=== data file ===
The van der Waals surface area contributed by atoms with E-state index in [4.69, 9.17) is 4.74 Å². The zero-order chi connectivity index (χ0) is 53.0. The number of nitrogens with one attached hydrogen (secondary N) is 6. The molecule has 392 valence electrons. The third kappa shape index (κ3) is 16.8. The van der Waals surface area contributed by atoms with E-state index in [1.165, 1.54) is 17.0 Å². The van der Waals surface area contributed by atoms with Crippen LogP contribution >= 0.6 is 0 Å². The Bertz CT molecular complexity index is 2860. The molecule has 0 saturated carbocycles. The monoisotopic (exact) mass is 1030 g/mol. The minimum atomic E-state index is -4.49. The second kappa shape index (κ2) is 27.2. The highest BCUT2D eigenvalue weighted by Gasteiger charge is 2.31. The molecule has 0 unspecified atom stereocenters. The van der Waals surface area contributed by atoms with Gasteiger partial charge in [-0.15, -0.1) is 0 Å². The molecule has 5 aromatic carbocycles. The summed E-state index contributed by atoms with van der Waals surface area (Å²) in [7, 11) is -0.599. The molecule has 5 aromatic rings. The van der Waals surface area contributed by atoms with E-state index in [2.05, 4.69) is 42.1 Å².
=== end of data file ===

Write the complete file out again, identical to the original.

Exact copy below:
The van der Waals surface area contributed by atoms with E-state index in [4.69, 9.17) is 4.74 Å². The zero-order chi connectivity index (χ0) is 53.0. The number of nitrogens with one attached hydrogen (secondary N) is 6. The molecule has 392 valence electrons. The third kappa shape index (κ3) is 16.8. The van der Waals surface area contributed by atoms with E-state index in [1.165, 1.54) is 17.0 Å². The van der Waals surface area contributed by atoms with Crippen LogP contribution >= 0.6 is 0 Å². The Bertz CT molecular complexity index is 2860. The molecule has 0 saturated carbocycles. The monoisotopic (exact) mass is 1030 g/mol. The minimum atomic E-state index is -4.49. The second kappa shape index (κ2) is 27.2. The highest BCUT2D eigenvalue weighted by Gasteiger charge is 2.31. The molecule has 0 unspecified atom stereocenters. The van der Waals surface area contributed by atoms with Gasteiger partial charge in [-0.15, -0.1) is 0 Å². The molecule has 5 aromatic carbocycles. The summed E-state index contributed by atoms with van der Waals surface area (Å²) in [7, 11) is -0.599. The molecule has 5 aromatic rings. The van der Waals surface area contributed by atoms with E-state index in [2.05, 4.69) is 42.1 Å².